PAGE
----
Some TDs contacted as part an Irish Examiner investigation said they had been asked to help wipe points for others, although the majority, 76%, or 127 of 166, TDs, said they had never had penalty points removed. Five TDs from different parties refused to comment and 32 failed to respond to queries.
Several politicians said they were approached by constituents to help quash points from other people’s records.
Among those who failed to respond were the leaders of the main parties: Fine Gael’s Enda Kenny; Labour’s Eamon Gilmore; and Fianna Fáil’s Micheál Martin. Sinn Féin’s Gerry Adams said he had never sought or had points cancelled.
Justice Minister Alan Shatter and Transport Minister Leo Varadkar also failed to respond, despite having responsibility for this area.
Fianna Fáil’s Timmy Dooley and Niall Collins refused to answer queries about penalty points, as did Independent TDs Michael Healy-Rae and Michael Lowry, as well as Fine Gael’s Paul Kehoe.
Mr Healy-Rae said: “I’m the most guilty man in the house for speeding over the years — more guilty than anyone else for speeding. I’m very honest and open but I don’t have to answer those questions.”
Fine Gael TD Andrew Doyle said his wife ended up with his points for speeding, blaming the incorrect allocation on forms sitting “in her handbag”.
The Wicklow TD said a fine was issued to his wife, as the car was registered in her name, but the couple never returned forms telling authorities that he was behind the wheel that night.
“The car is in her name, the jeep is in mine,” said the Kildare TD. “I signed the [fine] forms but she forgot to send them back. They stayed in her handbag. My wife ended up with the two points.”
Mr Doyle said he was driving home after a late- night Dáil vote on Nama in 2009 when caught driving at 82km/h in a 60km zone.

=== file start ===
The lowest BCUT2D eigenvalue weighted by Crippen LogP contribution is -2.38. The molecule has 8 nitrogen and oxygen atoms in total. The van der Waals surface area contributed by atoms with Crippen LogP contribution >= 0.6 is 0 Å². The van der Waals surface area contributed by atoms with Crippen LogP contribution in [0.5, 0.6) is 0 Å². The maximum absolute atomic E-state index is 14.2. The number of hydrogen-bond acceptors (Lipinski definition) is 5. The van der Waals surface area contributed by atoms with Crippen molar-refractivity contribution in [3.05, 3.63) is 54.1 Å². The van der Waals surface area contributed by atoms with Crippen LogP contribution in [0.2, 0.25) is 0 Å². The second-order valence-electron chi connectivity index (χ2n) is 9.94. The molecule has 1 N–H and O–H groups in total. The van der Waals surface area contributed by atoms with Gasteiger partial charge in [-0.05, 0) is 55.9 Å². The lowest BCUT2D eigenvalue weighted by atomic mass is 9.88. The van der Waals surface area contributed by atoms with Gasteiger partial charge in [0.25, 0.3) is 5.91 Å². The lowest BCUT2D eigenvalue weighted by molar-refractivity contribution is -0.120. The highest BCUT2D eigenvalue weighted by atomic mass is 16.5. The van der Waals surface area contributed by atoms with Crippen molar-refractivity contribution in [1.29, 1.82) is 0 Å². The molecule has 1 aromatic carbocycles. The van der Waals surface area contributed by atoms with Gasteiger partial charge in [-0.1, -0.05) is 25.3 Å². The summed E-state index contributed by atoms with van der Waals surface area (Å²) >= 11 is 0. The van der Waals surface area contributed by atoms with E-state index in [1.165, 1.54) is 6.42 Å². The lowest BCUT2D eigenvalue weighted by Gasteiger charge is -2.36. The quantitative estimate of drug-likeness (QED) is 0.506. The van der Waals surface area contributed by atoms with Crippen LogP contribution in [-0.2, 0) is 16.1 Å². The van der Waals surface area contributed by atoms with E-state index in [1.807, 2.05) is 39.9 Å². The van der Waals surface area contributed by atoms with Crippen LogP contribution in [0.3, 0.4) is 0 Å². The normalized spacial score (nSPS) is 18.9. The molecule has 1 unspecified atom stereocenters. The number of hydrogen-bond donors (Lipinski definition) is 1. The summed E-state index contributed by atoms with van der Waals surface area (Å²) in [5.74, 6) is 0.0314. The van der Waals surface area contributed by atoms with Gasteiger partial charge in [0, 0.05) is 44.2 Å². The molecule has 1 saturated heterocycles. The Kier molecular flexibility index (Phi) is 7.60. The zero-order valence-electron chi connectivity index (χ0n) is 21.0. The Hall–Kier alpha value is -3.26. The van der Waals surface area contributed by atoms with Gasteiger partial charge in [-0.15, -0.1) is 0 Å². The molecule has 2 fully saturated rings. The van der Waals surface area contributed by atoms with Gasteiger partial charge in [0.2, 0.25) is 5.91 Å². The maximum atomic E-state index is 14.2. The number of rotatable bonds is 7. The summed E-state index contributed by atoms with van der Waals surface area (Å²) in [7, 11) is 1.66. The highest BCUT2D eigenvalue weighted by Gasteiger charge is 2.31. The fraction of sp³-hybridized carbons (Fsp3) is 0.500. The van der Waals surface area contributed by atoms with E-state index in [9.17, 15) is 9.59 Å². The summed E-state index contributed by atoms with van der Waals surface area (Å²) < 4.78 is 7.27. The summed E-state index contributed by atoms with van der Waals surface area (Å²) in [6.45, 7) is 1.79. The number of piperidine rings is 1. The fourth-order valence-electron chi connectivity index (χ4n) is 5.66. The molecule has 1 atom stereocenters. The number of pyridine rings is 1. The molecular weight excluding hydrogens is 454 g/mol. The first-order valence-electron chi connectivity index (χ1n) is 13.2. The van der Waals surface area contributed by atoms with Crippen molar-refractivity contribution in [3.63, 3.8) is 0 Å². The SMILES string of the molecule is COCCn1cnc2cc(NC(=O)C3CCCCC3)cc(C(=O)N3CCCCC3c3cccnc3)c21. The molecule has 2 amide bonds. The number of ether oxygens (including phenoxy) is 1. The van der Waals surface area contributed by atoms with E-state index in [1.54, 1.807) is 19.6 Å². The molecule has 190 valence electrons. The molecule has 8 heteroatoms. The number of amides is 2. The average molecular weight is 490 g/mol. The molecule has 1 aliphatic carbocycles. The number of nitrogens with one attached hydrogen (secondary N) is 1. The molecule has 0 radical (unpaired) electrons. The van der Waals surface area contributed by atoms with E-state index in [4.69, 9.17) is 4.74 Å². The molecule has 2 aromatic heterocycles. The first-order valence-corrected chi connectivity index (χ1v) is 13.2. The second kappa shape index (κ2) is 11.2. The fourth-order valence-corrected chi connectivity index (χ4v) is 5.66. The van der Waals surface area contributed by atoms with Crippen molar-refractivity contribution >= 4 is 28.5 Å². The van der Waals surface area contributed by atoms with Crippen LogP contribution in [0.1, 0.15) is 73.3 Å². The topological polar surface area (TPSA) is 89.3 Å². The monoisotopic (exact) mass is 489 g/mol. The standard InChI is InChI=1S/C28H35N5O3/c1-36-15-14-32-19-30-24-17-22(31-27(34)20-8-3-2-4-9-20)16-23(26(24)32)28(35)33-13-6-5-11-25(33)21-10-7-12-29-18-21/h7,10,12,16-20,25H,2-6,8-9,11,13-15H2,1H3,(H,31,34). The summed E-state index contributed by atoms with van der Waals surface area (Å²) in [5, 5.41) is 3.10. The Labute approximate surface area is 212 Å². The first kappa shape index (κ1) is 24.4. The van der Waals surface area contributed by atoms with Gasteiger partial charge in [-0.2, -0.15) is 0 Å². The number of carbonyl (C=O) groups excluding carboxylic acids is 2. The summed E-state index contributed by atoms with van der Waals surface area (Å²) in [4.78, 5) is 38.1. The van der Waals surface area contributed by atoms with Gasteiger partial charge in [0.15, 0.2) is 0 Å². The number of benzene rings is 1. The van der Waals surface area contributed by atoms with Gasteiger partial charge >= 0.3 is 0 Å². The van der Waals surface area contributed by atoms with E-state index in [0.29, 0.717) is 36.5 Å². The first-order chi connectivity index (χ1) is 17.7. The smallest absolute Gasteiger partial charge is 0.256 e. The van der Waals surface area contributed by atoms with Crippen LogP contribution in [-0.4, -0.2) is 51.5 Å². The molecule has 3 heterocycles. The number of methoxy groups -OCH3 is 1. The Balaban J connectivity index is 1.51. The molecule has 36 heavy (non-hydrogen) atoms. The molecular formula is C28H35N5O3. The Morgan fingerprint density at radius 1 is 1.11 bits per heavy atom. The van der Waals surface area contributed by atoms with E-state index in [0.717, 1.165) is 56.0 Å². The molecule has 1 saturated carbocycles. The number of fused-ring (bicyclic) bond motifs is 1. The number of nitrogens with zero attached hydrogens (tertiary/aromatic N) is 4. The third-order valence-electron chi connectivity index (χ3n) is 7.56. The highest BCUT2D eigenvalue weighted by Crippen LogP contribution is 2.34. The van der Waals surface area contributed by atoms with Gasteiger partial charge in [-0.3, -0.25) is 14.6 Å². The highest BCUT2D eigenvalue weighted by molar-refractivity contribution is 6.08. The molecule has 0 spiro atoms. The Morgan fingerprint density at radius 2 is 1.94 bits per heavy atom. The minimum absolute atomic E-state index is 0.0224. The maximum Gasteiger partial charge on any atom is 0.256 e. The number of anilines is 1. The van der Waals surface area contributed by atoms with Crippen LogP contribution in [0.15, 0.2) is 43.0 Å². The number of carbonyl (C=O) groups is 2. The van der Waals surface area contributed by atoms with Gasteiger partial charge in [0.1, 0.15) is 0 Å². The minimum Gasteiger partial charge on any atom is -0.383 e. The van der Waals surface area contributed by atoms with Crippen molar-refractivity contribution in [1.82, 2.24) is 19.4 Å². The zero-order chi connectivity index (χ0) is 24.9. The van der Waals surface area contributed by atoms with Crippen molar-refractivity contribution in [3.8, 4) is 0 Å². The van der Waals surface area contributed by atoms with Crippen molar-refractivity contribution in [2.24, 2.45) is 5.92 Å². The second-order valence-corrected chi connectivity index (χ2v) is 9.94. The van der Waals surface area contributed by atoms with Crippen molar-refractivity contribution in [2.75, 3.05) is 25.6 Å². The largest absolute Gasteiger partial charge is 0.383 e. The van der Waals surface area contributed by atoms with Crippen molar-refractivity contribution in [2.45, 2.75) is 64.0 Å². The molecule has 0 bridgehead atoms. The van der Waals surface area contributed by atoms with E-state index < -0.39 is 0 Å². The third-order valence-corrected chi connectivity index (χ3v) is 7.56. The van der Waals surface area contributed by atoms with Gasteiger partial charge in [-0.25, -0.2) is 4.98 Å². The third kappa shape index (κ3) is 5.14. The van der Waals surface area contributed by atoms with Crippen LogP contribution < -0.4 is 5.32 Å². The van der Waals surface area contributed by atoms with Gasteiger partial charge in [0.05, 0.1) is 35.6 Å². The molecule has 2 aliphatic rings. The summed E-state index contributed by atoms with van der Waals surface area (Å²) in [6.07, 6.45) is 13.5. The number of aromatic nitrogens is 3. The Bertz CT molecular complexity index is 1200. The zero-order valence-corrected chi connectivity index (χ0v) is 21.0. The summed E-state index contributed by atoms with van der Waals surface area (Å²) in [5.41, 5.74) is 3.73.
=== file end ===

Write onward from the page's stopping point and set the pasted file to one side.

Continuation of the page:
Former ceann comhairle and Fianna Fáil TD Seamus Kirk said he could not remember if he had points quashed in the past, but added: “If I received penalty points, I would notify gardaí on the way to Leinster House and they were cancelled.”
Mr Kirk said he could not rule out having had points quashed in the past for speeding, using a special exemption for TDs.
“In the past it may have happened, possibly it did...
“It was a matter of lifting the phone or writing and pointing it out to [gardaí],” said the Louth TD.
Fine Gael party chairman TD Charlie Flanagan said he was asked by a garda who caught him speeding if he wanted an exemption, but he declined fearing that the garda may have had “a motive”.
The revelations come after calls for Independent TD Luke ‘Ming’ Flanagan to resign after he admitted gardaí wiped his penalty points after he was caught using his phone behind the wheel. The outspoken TD, who had fronted a campaign to expose the practice of gardaí canceling penalty points, later apologised.
Other TDs from different parties admitted having been fined for speeding while travelling to Leinster House and said elected officials should just “take penalty points on the chin”.
Mr Shatter has set up a Garda inquiry into the wiping of penalty points, with the report due soon.